Chasing The Scream

Chasing The Scream

Johann Hari

Bloomsbury Press

http://chasingthescream.com/

chasing-the-scream-3

As a starting point to this review I have one question.  According to the lancet, What is the most harmful drug?
Coincidentally shortly in the week where two people were shot and murdered in separate instances on Dublin’s streets I started reading ‘Chasing the scream’, courtesy of El presidente. Ironically enough this book was given to me as a present by one of the very few adults I know that doesn’t drink alcohol, smoke or take drugs. When I look in the mirror I see another one. I have never participated and found it ironic ( and still do to a certain extent) that I know people who wish to “smash the system” and will boycott nestle or other companies over dubious business practices but seem to think it’s ok to assist in the profits of alcohol companies or drug lords. Just because I don’t take them though doesn’t mean I can’t see the merit in decriminalisation and the case is made constantly throughout these pages. Just as people who drink alcohol have a 90% chance of becoming alcoholic the figures are similar for drug users. Imagine how different the world would look like if the money was taken from fighting drug crime to treatment centres and awareness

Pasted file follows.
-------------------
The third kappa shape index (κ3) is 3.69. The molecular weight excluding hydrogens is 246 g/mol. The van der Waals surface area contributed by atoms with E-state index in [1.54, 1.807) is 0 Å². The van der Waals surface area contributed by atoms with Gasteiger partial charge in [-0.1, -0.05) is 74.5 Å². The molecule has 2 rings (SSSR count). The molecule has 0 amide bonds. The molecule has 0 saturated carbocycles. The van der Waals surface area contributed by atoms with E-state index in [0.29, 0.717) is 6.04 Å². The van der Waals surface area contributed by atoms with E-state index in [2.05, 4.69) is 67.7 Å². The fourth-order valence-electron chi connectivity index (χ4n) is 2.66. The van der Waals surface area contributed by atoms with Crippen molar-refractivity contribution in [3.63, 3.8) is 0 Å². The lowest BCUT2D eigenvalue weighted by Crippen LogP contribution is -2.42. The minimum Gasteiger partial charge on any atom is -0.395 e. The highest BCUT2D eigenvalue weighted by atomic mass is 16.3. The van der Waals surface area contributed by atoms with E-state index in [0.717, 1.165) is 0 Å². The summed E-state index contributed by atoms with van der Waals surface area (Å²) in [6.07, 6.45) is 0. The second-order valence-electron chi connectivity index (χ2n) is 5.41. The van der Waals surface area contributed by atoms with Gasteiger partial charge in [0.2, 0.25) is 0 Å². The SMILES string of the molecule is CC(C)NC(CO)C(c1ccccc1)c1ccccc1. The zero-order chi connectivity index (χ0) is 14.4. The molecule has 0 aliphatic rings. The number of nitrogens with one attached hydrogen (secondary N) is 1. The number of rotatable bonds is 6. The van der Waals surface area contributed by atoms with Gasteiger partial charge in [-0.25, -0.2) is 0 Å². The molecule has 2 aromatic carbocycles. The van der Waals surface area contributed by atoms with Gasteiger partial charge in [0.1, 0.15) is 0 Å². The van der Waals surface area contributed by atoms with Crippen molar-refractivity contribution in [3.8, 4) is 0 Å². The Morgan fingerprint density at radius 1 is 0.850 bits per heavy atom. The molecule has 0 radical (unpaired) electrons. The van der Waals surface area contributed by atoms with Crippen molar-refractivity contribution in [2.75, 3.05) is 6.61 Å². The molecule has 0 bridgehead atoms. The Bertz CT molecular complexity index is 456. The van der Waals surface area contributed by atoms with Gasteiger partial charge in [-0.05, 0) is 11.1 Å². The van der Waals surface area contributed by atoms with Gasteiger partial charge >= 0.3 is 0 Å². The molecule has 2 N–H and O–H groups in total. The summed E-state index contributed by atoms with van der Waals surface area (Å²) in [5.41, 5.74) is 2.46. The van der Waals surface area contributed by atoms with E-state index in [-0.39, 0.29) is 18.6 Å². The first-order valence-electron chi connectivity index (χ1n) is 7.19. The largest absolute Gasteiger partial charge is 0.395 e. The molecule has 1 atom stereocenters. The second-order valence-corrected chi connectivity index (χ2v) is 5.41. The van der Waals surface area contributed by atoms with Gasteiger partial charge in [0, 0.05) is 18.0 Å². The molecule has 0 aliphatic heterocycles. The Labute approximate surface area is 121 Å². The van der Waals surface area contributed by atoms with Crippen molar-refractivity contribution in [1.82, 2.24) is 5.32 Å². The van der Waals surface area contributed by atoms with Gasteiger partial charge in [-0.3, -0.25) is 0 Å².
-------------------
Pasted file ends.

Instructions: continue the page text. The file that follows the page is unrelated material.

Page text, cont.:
This weeks killings in Dublin were acted out in open spaces with many people acting as bystanders, dragged into events by virtue of “being in the wrong place at the wrong time”. The perpetrators and victims, if media are to be believed, were involved or linked by blood relation to Dublins criminal underworld. Much of this underworld are involved in the sale and distribution of drugs.
And that’s where Chasing the scream comes in. It charts the beginning of the drug war and how just over a century ago department stores were selling heroin nets. We begin with three individuals born into a time when the war on drugs had not yet started but was about to play a huge part in their lives
Harry Anslinger was an FBI agent assigned to what was become the war on drugs. Whether it was a war on drugs or on minorities using them is up to question as much of Anslingers language would not be tolerated today
Billie holidays story is a real tale of wrong place wrong te. Orphaned and destitute